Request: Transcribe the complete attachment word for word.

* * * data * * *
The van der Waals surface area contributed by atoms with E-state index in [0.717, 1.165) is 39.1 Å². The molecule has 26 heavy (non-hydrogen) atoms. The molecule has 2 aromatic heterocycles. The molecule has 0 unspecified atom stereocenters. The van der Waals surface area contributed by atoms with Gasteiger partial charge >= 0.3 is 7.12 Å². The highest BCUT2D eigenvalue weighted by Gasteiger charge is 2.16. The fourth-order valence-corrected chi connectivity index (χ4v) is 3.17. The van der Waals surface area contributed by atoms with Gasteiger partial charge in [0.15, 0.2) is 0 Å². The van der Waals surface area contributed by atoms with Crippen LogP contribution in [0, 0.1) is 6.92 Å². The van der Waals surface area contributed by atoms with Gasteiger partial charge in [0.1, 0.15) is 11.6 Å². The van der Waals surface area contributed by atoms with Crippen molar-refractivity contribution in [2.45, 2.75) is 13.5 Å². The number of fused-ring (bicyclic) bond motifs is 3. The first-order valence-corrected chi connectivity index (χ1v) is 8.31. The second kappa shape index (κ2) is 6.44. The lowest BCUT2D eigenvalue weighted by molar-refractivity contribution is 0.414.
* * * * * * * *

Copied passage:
The van der Waals surface area contributed by atoms with E-state index in [0.717, 1.165) is 39.1 Å². The molecule has 26 heavy (non-hydrogen) atoms. The molecule has 2 aromatic heterocycles. The molecule has 0 unspecified atom stereocenters. The van der Waals surface area contributed by atoms with Gasteiger partial charge >= 0.3 is 7.12 Å². The highest BCUT2D eigenvalue weighted by Gasteiger charge is 2.16. The fourth-order valence-corrected chi connectivity index (χ4v) is 3.17. The van der Waals surface area contributed by atoms with Gasteiger partial charge in [0.15, 0.2) is 0 Å². The van der Waals surface area contributed by atoms with Crippen LogP contribution in [0, 0.1) is 6.92 Å². The van der Waals surface area contributed by atoms with Gasteiger partial charge in [0.1, 0.15) is 11.6 Å². The van der Waals surface area contributed by atoms with Crippen molar-refractivity contribution in [2.45, 2.75) is 13.5 Å². The number of fused-ring (bicyclic) bond motifs is 3. The first-order valence-corrected chi connectivity index (χ1v) is 8.31. The second kappa shape index (κ2) is 6.44. The lowest BCUT2D eigenvalue weighted by molar-refractivity contribution is 0.414.